Sunday, May 19, 2013

Throwing out the focuser

Every summer - where the Danish nights are too bright for deep sky imaging - I have fun doing Solar imaging instead. Being able to enjoy astronomy on a nice summer day without the cold and fatigue of a winter night is great!

I do high resolution imaging using a 6" f/6 achromatic refractor and a Daystar Quantum SE 0.5Å H-alpha filter. A Baader TZ4 tele-extender increases the magnification four-fold. When building such a setup the imaging train on the rear side of the telescope becomes really long and this leads to significant problems with flexure. Over the last few years I have optimized my setup to employ threaded connections everywhere, thus reducing flexure to a minimum. The imaging train currently looks like this:

Imaging train for high-res Solar imaging in H-alpha light (click to enlarge).
A special feature of this setup is that the telescope's original focuser has been replaced by a fixed length tube. Instead, focusing is done with a small helical focusser just before the camera. This way only the camera is moved and not the entire imaging train. This makes for much less flexure and focus slippage while shaving off nearly a kilogram from the total weight on the rear side of the scope.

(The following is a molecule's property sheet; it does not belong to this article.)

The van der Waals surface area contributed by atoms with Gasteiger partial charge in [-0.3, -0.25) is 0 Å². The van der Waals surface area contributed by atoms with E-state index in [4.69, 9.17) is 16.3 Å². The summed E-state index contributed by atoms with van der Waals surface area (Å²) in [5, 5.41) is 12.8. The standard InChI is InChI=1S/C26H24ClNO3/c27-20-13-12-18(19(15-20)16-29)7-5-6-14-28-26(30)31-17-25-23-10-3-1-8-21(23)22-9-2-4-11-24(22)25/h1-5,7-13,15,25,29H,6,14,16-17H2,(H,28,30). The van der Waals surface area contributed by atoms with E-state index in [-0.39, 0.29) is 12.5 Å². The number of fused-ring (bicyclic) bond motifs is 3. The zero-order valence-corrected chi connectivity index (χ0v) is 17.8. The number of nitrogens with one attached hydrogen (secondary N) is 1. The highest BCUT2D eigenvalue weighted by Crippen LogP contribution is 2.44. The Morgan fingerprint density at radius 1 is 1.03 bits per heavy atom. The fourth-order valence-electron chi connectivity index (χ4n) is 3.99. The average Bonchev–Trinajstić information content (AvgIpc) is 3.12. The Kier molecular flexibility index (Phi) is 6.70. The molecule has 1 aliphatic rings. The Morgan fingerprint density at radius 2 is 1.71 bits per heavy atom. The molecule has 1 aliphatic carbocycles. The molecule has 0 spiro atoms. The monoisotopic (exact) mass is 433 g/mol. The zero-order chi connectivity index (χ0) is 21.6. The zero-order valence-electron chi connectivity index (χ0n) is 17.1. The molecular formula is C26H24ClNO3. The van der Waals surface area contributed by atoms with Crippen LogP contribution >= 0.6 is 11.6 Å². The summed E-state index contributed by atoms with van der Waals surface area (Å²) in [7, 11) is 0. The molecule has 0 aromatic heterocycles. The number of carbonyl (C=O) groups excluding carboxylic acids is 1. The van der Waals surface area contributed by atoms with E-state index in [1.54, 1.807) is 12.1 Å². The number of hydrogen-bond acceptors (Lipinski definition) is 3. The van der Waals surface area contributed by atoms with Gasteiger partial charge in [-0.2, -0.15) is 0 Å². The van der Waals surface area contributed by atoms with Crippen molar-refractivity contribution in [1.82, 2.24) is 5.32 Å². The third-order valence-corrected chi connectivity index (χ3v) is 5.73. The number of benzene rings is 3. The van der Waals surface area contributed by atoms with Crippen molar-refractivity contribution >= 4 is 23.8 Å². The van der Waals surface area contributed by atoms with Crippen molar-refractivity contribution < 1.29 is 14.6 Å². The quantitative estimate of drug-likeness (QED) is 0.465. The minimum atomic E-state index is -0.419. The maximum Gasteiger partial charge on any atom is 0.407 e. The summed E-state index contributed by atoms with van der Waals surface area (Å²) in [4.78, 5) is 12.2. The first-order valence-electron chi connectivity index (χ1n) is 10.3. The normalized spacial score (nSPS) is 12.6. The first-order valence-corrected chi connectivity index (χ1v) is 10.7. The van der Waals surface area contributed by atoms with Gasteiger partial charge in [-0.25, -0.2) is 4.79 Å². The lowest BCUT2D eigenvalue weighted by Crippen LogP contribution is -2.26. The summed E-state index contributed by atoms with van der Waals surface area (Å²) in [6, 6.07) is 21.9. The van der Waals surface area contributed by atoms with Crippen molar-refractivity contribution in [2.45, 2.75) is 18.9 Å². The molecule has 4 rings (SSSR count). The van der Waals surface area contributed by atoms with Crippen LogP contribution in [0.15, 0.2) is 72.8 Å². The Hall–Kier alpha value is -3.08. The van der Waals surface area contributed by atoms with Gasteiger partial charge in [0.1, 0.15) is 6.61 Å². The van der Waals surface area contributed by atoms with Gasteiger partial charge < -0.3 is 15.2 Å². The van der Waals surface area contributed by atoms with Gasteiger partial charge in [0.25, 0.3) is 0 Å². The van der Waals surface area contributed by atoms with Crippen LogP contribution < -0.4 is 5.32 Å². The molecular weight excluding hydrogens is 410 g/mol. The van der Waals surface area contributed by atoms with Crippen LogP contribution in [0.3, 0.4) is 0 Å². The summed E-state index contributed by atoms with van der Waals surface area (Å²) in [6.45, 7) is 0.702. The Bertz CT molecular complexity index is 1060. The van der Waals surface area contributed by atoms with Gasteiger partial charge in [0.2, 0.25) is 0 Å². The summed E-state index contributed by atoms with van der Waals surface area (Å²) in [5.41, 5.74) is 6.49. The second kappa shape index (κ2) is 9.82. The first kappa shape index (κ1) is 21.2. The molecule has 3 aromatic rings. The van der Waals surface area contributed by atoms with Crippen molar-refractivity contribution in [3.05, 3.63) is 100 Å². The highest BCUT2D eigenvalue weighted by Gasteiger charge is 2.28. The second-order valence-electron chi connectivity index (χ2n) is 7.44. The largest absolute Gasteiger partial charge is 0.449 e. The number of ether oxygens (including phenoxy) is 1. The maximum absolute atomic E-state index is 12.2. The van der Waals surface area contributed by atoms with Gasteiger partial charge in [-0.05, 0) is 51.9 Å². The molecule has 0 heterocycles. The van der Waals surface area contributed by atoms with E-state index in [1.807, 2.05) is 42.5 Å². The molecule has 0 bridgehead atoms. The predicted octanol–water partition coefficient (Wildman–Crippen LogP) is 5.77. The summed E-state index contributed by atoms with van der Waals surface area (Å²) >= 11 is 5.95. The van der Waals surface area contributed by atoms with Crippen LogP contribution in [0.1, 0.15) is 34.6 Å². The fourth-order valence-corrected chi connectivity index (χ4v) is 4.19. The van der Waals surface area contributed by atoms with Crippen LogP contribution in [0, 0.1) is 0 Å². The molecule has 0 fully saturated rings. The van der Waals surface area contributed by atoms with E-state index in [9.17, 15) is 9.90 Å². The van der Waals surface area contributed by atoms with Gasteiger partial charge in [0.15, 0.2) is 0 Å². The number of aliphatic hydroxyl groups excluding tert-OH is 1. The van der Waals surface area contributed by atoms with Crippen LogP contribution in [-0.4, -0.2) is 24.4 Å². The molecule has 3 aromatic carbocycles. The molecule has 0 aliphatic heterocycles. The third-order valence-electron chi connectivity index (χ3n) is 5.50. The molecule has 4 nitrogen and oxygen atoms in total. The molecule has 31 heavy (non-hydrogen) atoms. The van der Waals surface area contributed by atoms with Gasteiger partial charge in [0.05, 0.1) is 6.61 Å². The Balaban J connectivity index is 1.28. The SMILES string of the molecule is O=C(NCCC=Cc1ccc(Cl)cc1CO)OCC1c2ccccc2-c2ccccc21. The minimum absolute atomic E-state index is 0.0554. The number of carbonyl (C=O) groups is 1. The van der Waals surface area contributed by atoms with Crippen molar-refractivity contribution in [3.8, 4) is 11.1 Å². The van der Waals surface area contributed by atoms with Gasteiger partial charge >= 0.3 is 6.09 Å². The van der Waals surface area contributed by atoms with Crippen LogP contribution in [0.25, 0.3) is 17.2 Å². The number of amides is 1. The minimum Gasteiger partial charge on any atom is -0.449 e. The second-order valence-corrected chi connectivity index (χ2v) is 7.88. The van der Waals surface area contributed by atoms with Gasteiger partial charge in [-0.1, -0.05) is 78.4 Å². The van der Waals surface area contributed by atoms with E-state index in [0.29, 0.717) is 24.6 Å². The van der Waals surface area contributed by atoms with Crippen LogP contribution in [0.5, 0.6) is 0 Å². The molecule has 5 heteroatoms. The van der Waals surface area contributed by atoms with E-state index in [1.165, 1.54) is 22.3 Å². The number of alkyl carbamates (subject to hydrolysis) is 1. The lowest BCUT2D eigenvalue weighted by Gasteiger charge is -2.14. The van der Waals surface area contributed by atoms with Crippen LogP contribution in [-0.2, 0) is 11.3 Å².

Yesterday was my first time out this year with this setup and it was also first-light for the fixed-length telescope adapter. I had measured out very carefully how long it should be, but it was still scary-exciting to see whether or not I could get a sharp view using the little helical focusser at the camera. Fortunately, it worked just fine!

I only had a few minutes before having to go out but I managed to shoot active region 1748 which just a few days before unleashed four X-class flares in quick succession. More flares are likely but nothing happened during the two minutes I shot it.

AR1748, best 60 out of 2200 frames (click to enlarge).

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